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Gender Questioning Guidance - what does this mean for schools?

on Thursday, 01 February 2024.

Following the publication of the long awaited DfE guidance on 19 December 2023, we consider what the guidance says and what this means for schools supporting gender questioning children.


The guidance is non statutory. It is also only draft guidance at this stage and is subject to a public consultation ending on the 12 March 2024.  Schools with any concerns over the guidance can take the opportunity to respond to the consultation and have their say before the final guidance is published.

What does the guidance say?

Relevant staff should read the guidance in full for themselves, but in essence it is based around 5 principles, summarised as follows:

  • Schools and colleges have statutory duties to safeguard and promote the welfare of all children
  • Schools and colleges should be respectful and tolerant places where bullying is never tolerated
  • Parents should not be excluded from decisions taken by a school or college relating to requests for a child to ‘socially transition'
  • Schools and colleges have specific legal duties that are framed by a child’s biological sex. Children’s legal sex is always the same as their biological sex
  • There is no general duty to allow a child to ‘socially transition'

It also provides a checklist of considerations for school staff considering requests for social transition which include:

  • Allow for watchful waiting
  • Make parents aware
  • Comply with the school or college’s safeguarding obligations (legal duties will differ depending on the request)
  • Take into account:
    • The view of parents
    • The age of the child
    • The seriousness and context of the request
    • The long- and short-term impact on the child
    • The impact on other pupils

Specific issues

The guidance also provides answers to some very difficult issues over which there has been much uncertainty for schools so far, including:

  • Schools should make sure competitive sport is fair and safe for all pupils, which will almost always mean separate competitive sports for boys and girls
  • Schools must provide sex-separated toilet facilities for pupils aged eight and over and suitable sex separated changing accommodation and showers for pupils aged 11 and over
  • Single-sex schools can refuse to admit pupils of the opposite biological sex, regardless of whether they are questioning their gender
  • Sleeping arrangements like dormitories, tents and shared rooms should be sex separated

Our thoughts

The Cass Review of gender identity services for children and young people provides context for the guidance and we recommend schools familiarise themselves with the interim report which was published in February 2022. The report urges caution in the context of a massive demographic shift and increase in gender questioning children. It says there are many factors involved in this shift. It follows that schools must be confident to explore these issues with the child/young person and not be pressed into taking an unquestioning approach which may not be in their best interests or those of others.

The emphasis of the guidance is coming to informed, balanced decisions on a case by case basis, which we regard as best practice. However, it covers sensitive matters and is inevitably controversial. It also expressly covers matters of law which are as yet untested in the courts. The guidance is also not always explicit about the underlying legal considerations and there is a risk of misinterpretation.  For example, while it says that there is no general duty to allow a child to socially transition, which is accurate, it does not expressly qualify this with reference to the specific legal duties in the Equality Act 2010 which require individual judgements to be made to avoid unlawful discrimination.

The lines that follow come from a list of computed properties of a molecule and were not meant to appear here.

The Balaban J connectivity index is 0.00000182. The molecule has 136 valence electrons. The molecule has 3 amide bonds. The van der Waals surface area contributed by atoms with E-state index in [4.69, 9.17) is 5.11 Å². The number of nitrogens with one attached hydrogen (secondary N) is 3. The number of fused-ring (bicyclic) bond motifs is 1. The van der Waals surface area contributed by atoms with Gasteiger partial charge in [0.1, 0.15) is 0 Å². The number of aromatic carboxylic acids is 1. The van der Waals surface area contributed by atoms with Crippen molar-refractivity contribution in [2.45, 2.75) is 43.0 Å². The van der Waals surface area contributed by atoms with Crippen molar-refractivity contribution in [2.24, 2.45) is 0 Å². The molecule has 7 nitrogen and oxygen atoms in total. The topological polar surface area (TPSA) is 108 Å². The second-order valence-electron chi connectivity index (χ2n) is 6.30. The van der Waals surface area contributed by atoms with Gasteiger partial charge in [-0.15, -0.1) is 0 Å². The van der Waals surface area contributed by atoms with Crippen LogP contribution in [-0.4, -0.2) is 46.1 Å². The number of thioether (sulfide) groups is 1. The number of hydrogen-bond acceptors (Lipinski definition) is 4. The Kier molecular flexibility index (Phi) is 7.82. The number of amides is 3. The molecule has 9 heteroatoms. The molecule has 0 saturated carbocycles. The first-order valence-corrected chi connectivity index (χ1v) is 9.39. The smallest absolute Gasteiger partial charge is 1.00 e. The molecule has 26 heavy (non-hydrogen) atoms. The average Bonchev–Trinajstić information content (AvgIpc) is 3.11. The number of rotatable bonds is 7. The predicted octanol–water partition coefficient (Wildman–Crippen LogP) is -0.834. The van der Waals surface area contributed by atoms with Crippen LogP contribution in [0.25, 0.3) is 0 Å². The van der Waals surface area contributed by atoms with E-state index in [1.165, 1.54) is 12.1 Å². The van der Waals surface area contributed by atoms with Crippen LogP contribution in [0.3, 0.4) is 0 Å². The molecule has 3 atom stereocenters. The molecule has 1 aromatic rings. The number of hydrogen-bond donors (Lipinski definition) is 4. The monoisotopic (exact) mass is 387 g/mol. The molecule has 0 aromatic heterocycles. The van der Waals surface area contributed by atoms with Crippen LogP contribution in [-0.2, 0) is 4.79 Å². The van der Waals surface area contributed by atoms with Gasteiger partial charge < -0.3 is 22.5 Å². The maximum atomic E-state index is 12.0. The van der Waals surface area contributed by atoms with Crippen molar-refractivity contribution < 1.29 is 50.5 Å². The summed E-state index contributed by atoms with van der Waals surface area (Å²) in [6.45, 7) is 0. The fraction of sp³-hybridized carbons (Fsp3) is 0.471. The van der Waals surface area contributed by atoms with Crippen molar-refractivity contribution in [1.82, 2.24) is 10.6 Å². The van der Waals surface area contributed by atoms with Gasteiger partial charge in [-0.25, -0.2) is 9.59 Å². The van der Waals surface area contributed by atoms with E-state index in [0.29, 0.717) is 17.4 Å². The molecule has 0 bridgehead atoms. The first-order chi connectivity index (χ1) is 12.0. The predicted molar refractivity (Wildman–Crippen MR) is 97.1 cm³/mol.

Whatever your view of the issues here, in coming to complex judgements in matters on which schools are not expected to be the subject matter experts, it is reasonable to rely on guidance produced by the DfE and indeed the burden will be high to justify any departure. Nevertheless, there remains scope for challenge and perhaps a strong appetite for it whilst the guidance is in draft form. Due caution is recommended. Our advice is that schools should have regard to the draft guidance but should commit to review any arrangements once the final guidance is published.  It will also be prudent to seek legal advice on specific areas of contest which arise, as the guidance leaves open many judgements to be made by schools and there remains a significant risk of complaints and claims.  

Existing arrangements

  Arrangements which schools have already made for gender questioning children should be reviewed against the guidance. Whilst it is likely to be in the pupil's best interests to maintain arrangements which are working, if they are contrary to the guidance, you should take appropriate action to bring them into alignment.

Dedicated policy?

It is a decision for each school, but we have seen an appetite for dedicated policies for some time.  It is not a legal requirement to have one, but it can help to bring clarity and consistency of approach.  Schools may introduce a policy now or wait for the final guidance but should take a balanced view of the practical benefits of a policy versus the greater risk of legal challenge whilst the guidance is in draft. Any policy should be reviewed as soon as the final guidance is published in due course.

If you have any questions about the guidance or need advice on any of these issues, please contact James Garside in our Regulatory Compliance team on 0117 314 5639, or complete the form below.

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